GSA Annual Meeting in Denver, Colorado, USA - 2016

Paper No. 107-10
Presentation Time: 10:30 AM


WEST, Kaydee J., School of Geosciences, University of South Florida, 4202 E. Fowler Avenue, NES 107, Tampa, FL 33620, MOROZOV, Vitaliy A., Department of Geology and Environmental Geosciences, Northern Illinois University, Davis Hall 312, Normal Rd, DeKalb, IL 60115 and HERBERT, Gregory S., School of Geosciences, University of South Florida, 4202 East Fowler Ave., Tampa, FL 33620,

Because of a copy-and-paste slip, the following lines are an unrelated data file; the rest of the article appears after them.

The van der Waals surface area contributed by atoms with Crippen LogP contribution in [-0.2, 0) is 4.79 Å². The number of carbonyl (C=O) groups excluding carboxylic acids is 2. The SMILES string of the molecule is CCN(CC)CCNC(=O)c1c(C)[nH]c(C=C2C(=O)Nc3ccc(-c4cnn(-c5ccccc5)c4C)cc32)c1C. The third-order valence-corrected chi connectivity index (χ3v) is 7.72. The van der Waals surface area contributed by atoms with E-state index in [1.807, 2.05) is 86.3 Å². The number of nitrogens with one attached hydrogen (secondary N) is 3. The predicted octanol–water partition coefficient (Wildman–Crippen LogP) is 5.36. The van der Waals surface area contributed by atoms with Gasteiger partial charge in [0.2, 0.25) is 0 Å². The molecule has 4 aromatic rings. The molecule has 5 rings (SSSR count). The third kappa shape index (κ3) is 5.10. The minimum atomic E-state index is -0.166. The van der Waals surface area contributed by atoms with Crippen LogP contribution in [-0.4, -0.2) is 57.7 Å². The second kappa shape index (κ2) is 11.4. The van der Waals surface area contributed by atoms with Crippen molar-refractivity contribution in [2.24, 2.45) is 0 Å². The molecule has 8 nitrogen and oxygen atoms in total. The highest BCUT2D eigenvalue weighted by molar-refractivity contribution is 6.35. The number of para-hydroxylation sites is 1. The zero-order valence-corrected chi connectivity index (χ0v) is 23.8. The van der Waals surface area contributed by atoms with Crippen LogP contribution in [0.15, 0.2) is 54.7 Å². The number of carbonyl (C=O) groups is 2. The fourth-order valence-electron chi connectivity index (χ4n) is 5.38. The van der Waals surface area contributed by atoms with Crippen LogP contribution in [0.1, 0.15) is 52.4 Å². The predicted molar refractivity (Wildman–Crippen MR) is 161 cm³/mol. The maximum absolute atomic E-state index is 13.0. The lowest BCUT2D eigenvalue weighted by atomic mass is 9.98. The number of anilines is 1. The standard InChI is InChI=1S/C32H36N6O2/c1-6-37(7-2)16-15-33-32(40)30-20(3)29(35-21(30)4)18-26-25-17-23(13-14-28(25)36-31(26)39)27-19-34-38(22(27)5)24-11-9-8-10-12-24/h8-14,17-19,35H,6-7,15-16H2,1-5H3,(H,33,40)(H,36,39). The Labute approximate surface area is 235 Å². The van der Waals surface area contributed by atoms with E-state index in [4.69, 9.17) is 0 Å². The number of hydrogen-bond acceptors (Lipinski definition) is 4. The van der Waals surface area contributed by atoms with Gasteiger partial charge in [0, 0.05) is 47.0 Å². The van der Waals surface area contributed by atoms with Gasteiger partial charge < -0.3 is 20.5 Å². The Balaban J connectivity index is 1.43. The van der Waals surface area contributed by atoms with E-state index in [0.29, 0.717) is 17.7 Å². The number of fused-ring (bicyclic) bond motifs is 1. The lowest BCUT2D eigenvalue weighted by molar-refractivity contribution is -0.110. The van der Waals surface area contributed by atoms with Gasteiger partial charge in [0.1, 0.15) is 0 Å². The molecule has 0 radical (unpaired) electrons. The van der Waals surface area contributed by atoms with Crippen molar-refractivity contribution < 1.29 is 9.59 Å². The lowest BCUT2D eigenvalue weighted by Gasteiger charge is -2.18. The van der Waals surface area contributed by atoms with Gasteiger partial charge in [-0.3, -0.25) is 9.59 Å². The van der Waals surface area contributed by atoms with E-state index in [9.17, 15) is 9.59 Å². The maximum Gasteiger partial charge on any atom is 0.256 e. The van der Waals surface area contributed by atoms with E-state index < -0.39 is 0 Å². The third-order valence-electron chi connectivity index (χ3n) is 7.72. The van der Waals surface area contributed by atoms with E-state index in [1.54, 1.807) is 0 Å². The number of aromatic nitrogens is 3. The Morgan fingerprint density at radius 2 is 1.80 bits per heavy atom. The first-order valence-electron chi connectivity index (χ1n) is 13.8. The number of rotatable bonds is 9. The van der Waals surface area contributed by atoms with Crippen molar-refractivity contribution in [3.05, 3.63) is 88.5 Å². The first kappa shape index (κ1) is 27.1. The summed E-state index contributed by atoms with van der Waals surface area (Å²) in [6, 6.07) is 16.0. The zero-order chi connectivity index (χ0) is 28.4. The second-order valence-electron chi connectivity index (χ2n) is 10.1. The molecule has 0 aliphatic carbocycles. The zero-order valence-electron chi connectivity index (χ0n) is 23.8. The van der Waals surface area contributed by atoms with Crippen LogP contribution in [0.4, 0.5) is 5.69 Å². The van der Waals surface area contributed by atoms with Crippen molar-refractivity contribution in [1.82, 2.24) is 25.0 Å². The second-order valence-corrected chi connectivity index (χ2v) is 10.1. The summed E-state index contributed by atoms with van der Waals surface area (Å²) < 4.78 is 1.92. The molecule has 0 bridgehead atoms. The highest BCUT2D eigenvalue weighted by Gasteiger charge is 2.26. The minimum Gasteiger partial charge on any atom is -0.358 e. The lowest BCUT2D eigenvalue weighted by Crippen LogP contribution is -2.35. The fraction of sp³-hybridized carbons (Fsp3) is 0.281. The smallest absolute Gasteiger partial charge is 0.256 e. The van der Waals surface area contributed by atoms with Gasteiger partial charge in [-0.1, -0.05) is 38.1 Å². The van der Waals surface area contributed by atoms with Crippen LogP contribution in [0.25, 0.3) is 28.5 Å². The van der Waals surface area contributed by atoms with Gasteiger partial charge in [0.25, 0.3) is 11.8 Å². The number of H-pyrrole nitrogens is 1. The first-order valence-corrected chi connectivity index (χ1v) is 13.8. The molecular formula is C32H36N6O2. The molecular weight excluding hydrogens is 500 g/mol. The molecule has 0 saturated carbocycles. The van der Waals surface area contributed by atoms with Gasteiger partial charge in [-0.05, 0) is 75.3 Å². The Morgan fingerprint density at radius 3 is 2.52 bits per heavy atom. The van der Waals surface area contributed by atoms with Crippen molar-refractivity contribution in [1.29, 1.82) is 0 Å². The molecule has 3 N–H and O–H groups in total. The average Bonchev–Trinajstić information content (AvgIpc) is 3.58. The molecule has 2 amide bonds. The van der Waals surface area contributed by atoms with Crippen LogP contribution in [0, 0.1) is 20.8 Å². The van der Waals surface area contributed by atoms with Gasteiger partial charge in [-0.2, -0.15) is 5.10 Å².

The biosphere is changing in response to natural processes and human activities, but the extent of change is, in most cases, unknown. Paleontological investigations have provided valuable insight into ecosystem condition and function over millennial to million-year time scales while ecological investigations have produced robust data sets collected across annual and decadal scales. However, human impact can drive change on centennial scales, which are frequently overlooked. Historical collections contain biological specimens that could be used to investigate changes in food webs throughout this critical temporal gap. To address this issue in marine gastropods, we investigated trophic ecology of the long-lived predatory gastropod Triplofusus giganteus (horse conch) using compound-specific and bulk nitrogen (δ15N) stable isotopes collected from an ontogenetic time series of the operculum, one of the only organic structures typically preserved in older historical collections. Annual increments of the operculum were identified and compared to an independent time series derived from shell isotope sclerochronology (δ18O). Both age models suggested the animal lived approximately eight years, with δ15N recording changes in diet, nutrient sources, and trophic level throughout ontogeny. This research establishes methods for using gastropod opercula in historical collections as a source of ecological information and paves the way for future investigations.